Since the Trump administration first unrolled its policy of forcing migrants to wait in Mexico for their asylum hearings, advocates have been warning that the practice places them in danger. Now, the global coronavirus outbreak is putting an exclamation point on those warnings and adding a new, frightening layer of risk into the lives of asylum seekers stuck in Northern Mexico.
On Monday, reports emerged of asylum seekers who were scheduled to appear in court in the U.S. instead being turned back from border checkpoints by Customs and Border Protection (CBP) officers. That evening, the Department of Homeland Security (DHS) announced that all hearings for asylum seekers returned to Mexico up to April 22nd would be rescheduled.
According to an attorney based in El Paso, Texas, those hearings are being pushed to late April or early May, although there is no guarantee that the outbreak will have abated by then.
Meanwhile, many asylum seekers have been stuck in dangerous border cities for months waiting for those hearings. Health workers say that now they are vulnerable to the COVID-19 pandemic in ways that would have been avoided if they had been admitted and released into the U.S. for their proceedings.
Under the “Migrant Protection Protocols” (MPP), around 60,000 people have been forced to wait in Mexico while their requests for protection in the U.S. are weighed by the courts. Over 17,000 of them are still waiting on upcoming hearings — more than 6,500 for at least six months.
Last Friday, the U.S. and Mexico announced they were closing the border to “non-essential” travel and the Centers for Disease Control released a public health order suspending “the introduction of certain persons” into the U.S. The order will likely be used to sharply curtail access to the asylum system for anyone who arrives at the border right now.
For those who were already returned to Mexico under the MPP — many of whom are fleeing political persecution, gang violence, and abuse at home — an uncertain future now looms.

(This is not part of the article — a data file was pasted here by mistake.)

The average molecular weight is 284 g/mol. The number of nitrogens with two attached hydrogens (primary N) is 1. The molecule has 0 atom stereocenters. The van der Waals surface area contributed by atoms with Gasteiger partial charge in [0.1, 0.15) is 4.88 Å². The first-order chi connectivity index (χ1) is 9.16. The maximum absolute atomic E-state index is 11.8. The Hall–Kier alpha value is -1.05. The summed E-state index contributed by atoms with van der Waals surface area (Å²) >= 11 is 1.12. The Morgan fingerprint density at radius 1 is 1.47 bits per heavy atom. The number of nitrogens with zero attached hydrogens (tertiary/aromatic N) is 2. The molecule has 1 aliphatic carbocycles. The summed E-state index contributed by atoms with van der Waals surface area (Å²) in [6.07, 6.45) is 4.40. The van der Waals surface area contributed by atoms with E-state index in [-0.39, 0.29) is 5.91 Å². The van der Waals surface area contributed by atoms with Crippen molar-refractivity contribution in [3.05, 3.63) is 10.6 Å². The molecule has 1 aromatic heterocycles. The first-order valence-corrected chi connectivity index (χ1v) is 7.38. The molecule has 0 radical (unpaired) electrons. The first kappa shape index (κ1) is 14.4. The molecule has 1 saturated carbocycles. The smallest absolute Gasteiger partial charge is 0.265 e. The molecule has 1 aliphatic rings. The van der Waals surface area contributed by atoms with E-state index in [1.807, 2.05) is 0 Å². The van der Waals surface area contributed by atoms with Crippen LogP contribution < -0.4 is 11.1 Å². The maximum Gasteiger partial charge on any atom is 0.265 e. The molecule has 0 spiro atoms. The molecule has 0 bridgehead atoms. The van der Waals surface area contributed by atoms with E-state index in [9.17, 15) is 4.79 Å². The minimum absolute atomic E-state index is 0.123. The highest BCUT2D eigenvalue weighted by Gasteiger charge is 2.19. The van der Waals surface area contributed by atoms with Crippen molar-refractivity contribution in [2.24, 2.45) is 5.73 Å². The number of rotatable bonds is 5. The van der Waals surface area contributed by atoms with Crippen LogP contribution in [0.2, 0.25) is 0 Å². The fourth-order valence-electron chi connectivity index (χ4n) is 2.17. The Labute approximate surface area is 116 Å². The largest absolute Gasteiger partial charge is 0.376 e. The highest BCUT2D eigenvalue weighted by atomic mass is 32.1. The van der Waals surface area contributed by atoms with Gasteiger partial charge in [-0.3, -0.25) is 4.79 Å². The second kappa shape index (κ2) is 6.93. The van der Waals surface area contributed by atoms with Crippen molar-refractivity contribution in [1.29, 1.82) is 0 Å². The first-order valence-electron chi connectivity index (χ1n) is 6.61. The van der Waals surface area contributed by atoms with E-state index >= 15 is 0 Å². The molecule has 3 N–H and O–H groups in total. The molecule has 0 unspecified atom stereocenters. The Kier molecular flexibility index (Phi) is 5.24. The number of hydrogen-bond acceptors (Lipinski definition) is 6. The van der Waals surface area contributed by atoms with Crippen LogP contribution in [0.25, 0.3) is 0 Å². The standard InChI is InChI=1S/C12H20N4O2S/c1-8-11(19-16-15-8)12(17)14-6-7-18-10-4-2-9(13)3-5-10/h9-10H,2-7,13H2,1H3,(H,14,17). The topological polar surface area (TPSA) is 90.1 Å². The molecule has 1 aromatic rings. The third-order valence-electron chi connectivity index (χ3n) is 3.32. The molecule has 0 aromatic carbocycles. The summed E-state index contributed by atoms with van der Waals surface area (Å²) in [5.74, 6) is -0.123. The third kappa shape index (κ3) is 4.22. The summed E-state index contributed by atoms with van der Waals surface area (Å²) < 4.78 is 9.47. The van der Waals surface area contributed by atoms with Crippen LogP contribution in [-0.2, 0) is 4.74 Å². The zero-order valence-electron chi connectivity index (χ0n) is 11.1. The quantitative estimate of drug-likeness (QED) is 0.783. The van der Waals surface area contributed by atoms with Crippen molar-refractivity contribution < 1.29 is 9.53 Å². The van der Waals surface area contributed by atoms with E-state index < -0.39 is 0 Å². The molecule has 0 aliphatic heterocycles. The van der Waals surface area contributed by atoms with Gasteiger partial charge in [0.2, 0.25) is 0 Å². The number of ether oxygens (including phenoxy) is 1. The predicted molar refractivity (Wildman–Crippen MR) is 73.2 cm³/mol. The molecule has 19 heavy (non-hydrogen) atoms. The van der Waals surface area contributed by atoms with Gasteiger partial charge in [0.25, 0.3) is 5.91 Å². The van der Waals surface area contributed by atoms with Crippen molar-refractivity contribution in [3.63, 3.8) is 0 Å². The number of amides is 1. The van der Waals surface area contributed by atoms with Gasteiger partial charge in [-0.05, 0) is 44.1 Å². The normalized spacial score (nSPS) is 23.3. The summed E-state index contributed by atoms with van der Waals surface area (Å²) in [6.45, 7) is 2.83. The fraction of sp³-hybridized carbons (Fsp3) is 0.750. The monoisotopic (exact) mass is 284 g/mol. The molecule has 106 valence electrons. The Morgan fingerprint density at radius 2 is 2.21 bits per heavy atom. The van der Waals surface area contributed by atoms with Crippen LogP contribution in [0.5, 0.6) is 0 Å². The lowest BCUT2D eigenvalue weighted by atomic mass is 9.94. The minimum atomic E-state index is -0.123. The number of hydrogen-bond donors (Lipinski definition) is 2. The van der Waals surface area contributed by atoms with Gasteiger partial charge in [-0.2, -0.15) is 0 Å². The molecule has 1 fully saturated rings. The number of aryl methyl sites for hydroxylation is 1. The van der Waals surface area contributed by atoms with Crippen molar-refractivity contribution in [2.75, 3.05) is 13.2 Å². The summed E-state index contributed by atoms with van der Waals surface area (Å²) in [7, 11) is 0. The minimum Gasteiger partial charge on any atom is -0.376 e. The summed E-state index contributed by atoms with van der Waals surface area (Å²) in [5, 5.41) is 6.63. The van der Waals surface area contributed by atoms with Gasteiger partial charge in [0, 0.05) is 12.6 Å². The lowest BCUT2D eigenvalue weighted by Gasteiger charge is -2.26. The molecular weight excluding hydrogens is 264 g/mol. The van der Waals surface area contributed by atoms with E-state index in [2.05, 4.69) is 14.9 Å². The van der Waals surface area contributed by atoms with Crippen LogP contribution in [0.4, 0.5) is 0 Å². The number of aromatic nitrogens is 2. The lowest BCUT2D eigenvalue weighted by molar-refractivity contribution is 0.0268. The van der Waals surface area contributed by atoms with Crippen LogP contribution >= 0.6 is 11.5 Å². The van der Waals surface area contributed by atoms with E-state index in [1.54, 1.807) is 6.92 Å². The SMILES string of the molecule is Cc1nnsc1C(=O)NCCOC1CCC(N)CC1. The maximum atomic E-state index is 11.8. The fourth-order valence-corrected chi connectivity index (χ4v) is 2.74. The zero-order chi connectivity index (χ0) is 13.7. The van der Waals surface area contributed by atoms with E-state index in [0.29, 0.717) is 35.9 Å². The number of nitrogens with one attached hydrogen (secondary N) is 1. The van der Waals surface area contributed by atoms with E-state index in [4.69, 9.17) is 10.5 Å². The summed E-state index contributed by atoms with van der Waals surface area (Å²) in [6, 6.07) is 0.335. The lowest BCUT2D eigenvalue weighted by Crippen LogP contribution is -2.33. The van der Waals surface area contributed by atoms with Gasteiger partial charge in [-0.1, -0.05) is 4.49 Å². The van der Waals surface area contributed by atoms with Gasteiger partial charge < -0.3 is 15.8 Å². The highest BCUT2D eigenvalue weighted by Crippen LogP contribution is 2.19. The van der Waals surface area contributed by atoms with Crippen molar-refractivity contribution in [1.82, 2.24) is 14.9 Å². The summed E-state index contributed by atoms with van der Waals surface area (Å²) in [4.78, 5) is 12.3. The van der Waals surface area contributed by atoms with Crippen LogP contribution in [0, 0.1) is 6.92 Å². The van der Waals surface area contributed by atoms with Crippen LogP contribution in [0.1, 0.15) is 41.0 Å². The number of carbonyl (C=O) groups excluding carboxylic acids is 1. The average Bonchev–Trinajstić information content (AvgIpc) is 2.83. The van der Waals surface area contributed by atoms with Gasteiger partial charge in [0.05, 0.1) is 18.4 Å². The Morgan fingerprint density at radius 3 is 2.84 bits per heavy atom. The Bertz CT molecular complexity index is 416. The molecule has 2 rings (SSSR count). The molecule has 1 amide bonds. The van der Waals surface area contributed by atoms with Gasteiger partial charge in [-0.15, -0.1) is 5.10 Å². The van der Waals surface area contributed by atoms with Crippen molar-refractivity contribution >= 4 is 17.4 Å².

For the past year, advocates have criticized the MPP as a cruel policy meant to deter people from seeking asylum in the U.S. by forcing them to stay in dangerous areas during a long, drawn-out legal process. Many asylum seekers who return to Mexico under the policy wind up in overcrowded migrant shelters or in some cases, sprawling tent camps near the border.
Thus far, no cases of COVID-19 have been reported among any asylum seekers in Mexico. But the numbers of people infected with the disease in states like California and Texas are growing, raising concerns in previous weeks that asylum seekers who attended their hearings could bring the virus back into Mexico with them after being exposed inside the U.S.
Linda Rivas, executive director of the El Paso-based legal services organization Las Americas, said last week a client of hers chose to skip a court date she’d been waiting on for months rather than risk entering the U.S.
“The idea of having to go back and forth and then going into the shelter space is just really scary,” said Rivas. “The cell phones that we have dedicated for our MPP clients are ringing off the hook. Lots of questions, lots of doubts.”